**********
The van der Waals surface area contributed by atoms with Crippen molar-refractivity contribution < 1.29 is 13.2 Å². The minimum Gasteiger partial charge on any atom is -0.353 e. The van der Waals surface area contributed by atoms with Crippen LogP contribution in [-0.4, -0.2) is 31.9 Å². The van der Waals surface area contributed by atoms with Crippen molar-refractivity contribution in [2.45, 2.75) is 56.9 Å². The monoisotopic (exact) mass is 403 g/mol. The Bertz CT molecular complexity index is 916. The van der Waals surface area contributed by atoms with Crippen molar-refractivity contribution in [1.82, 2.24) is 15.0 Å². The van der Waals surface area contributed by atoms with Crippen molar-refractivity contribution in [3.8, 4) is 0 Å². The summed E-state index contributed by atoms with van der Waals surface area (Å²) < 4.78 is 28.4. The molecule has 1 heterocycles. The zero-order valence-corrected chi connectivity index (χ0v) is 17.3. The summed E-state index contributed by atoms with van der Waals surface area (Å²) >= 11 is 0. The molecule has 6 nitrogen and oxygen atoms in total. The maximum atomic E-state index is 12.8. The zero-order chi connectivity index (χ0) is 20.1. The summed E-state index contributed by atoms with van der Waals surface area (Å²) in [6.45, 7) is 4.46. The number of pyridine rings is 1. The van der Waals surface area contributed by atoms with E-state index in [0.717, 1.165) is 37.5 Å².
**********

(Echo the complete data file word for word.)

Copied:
The van der Waals surface area contributed by atoms with Crippen molar-refractivity contribution < 1.29 is 13.2 Å². The minimum Gasteiger partial charge on any atom is -0.353 e. The van der Waals surface area contributed by atoms with Crippen LogP contribution in [-0.4, -0.2) is 31.9 Å². The van der Waals surface area contributed by atoms with Crippen molar-refractivity contribution in [2.45, 2.75) is 56.9 Å². The monoisotopic (exact) mass is 403 g/mol. The Bertz CT molecular complexity index is 916. The van der Waals surface area contributed by atoms with Crippen molar-refractivity contribution in [1.82, 2.24) is 15.0 Å². The van der Waals surface area contributed by atoms with Crippen molar-refractivity contribution in [3.8, 4) is 0 Å². The summed E-state index contributed by atoms with van der Waals surface area (Å²) < 4.78 is 28.4. The molecule has 1 heterocycles. The zero-order valence-corrected chi connectivity index (χ0v) is 17.3. The summed E-state index contributed by atoms with van der Waals surface area (Å²) >= 11 is 0. The molecule has 6 nitrogen and oxygen atoms in total. The maximum atomic E-state index is 12.8. The zero-order chi connectivity index (χ0) is 20.1. The summed E-state index contributed by atoms with van der Waals surface area (Å²) in [6.45, 7) is 4.46. The number of pyridine rings is 1. The van der Waals surface area contributed by atoms with E-state index in [0.717, 1.165) is 37.5 Å².